4) Cold Compress

Applying a cold compress on and off 20 minutes at a time can reduce swelling. It’s typically recommended following surgery such as wisdom tooth removal.

5) Peppermint Tea Bags

Regular black tea bags or peppermint tea bags can be applied to sore gums following surgery or dental extractions. Tea can help with coagulation and faster healing and peppermint eases irritated tissues.

6) Garlic

As long as you’re not afraid of scaring anybody off with bad breath, garlic is another natural anti-inflammatory. Depending on how much you can tolerate, you can mix up a paste and press it against the side of your tooth.

7) Vanilla Extract

Since it contains alcohol, vanilla extract might provide temporary pain relief when diluted and applied to sore gums. But it also contains sugars, so it can increase your risk of tooth decay.

8) Guava Leaves

If you just so happen to have a guava plant sitting around, you can chew on the leaves for immediate but short-term pain relief. Some people even boil them and add salt for a DIY mouth rinse.

9) Wheatgrass

Similar to guava leaves, you can chew on wheatgrass or make a rinse out of it. The anti-microbial properties come from chlorophyll, which can help reduce swelling.

10) Thyme

Some people say that using thyme on a cotton ball instead of clove oil is just as helpful for managing tooth pain. It’s both an antioxidant and has antimicrobial properties.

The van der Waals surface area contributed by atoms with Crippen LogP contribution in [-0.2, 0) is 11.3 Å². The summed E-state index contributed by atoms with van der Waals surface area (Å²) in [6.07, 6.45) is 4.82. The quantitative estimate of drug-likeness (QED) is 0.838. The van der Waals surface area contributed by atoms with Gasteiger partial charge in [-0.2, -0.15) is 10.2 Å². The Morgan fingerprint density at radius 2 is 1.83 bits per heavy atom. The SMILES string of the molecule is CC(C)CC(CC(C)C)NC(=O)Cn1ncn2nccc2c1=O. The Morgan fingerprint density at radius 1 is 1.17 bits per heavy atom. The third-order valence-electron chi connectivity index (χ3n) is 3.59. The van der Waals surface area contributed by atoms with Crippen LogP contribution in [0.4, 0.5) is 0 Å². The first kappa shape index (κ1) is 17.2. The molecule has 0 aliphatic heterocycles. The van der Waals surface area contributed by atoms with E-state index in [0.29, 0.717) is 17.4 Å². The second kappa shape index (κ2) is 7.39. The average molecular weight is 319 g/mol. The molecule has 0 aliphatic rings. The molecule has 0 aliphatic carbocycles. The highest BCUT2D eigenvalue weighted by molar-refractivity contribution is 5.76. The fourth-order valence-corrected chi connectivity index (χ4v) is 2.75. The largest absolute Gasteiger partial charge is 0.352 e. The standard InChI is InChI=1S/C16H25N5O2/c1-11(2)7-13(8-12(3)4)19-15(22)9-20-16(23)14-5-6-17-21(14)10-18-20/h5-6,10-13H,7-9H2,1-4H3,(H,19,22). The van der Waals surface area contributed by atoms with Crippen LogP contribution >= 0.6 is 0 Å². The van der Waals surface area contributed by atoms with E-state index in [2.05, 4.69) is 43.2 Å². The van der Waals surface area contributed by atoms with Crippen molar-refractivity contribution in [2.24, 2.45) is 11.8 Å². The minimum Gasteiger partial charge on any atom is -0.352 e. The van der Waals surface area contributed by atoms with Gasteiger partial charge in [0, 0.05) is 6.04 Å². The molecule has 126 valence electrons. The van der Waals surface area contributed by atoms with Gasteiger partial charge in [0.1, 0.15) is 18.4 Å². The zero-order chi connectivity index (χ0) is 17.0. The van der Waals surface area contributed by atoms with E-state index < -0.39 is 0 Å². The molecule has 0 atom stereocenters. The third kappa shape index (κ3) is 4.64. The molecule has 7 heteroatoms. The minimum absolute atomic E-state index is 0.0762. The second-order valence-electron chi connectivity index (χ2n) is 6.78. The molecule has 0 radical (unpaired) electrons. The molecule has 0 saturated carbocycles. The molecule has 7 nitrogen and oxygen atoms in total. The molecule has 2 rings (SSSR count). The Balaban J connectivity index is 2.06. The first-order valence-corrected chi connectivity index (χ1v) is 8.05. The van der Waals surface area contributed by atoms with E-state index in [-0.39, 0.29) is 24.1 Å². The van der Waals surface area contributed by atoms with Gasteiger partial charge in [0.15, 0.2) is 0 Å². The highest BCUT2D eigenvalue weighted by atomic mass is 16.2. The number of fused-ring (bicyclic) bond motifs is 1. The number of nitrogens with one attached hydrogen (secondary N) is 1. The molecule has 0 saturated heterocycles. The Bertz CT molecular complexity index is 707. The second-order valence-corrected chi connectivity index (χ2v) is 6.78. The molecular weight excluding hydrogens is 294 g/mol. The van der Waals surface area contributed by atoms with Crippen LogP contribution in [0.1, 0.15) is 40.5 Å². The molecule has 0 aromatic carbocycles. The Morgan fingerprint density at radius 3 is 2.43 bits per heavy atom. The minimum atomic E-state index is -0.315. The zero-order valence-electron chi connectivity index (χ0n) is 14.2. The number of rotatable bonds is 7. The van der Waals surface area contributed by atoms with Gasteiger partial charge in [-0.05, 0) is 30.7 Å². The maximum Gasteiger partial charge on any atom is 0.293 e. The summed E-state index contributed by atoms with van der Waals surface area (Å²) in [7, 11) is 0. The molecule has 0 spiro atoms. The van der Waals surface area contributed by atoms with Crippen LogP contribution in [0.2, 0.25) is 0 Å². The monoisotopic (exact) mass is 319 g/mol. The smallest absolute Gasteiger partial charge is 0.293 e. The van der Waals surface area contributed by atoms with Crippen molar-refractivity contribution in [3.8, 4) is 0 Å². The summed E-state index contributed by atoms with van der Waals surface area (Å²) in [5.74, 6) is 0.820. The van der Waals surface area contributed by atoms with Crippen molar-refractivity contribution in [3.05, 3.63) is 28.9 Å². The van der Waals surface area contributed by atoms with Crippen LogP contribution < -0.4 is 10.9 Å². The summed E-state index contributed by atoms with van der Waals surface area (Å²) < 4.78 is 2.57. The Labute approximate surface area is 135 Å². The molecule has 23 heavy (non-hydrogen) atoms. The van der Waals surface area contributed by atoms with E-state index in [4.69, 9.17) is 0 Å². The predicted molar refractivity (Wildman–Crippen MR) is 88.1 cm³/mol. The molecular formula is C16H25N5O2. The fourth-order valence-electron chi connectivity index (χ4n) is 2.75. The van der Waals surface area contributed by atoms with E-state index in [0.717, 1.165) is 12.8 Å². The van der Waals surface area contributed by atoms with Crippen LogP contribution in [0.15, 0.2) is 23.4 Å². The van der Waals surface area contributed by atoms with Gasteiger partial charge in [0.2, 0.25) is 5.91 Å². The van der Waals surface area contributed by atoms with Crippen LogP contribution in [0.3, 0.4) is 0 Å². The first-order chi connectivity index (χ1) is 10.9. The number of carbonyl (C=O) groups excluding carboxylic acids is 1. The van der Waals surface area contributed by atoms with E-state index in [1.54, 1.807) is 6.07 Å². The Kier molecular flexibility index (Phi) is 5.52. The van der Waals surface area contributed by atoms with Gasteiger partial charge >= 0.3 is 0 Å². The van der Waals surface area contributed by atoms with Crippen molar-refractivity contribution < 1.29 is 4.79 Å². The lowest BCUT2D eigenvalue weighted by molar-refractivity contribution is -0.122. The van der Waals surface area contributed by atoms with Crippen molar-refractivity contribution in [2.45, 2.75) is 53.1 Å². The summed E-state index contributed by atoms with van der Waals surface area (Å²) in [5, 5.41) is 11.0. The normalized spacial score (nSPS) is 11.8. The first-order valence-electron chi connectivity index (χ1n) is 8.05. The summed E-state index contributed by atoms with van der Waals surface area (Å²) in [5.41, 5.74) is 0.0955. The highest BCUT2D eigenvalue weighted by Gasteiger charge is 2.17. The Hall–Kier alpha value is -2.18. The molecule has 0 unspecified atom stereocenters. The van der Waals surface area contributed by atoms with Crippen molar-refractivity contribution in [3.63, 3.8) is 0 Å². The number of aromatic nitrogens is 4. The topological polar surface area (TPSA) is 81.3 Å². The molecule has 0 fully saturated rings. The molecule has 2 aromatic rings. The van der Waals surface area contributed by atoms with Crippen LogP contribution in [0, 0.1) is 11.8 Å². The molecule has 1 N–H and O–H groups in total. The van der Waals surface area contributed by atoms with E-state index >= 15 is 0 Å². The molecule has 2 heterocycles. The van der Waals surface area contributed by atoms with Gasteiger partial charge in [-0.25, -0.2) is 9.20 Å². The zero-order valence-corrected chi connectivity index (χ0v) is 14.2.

When To Talk To Your Dentist

If your toothache is because of a cavity, gum recession, or dental abscess, no amount of clove oil or other DIY dental remedy is going to help. Waiting for the symptoms to go away isn’t a good indicator of the severity of your oral infection. If symptoms persist for more than a few days and you know it’s not something temporary (like food stuck under your gums or a cold sore) it’s important to see your dentist. Earlier dental treatments mean smaller and more affordable options, as opposed to waiting on things to get worse.

Decay, periodontal disease, and abscessed teeth are common oral diseases that will simply continue to worsen if allowed to go untreated. They don’t resolve with time or home care. Masking the symptoms with something like clove oil could actually do more harm than good. Make sure you stay up to date on your six-month checkups but if need be, go ahead and set up a separate exam to have your tooth pain checked out.

Clove Oil Toothache Relief Overview

Clove oil works for easing toothache symptoms and sensitive teeth. It’s still included in products that dentists use today. That being said, tooth pain is usually because of an infection of some sort, and since clove oil won’t erase decay or an abscess, you should have your symptoms checked out by a dentist. But if you know it’s just a mild ulcer or something temporary, clove oil toothache relief is completely safe to use as needed.

 Whitney DiFoggio BS, RDH
Written by Whitney DiFoggio BS, RDH"Teeth Talk Girl," is a registered dental hygienist. She started her dental health journey on YouTube, educating the public through videos.
Dr. Aierress Davis DDS
Medical Reviewed byDr. Aierress Davis DDSDr. Aierress Davis is a licensed general dentist training for an Advanced Certificate in Periodontics.
Last updated onFebruary 23, 2023Here is our process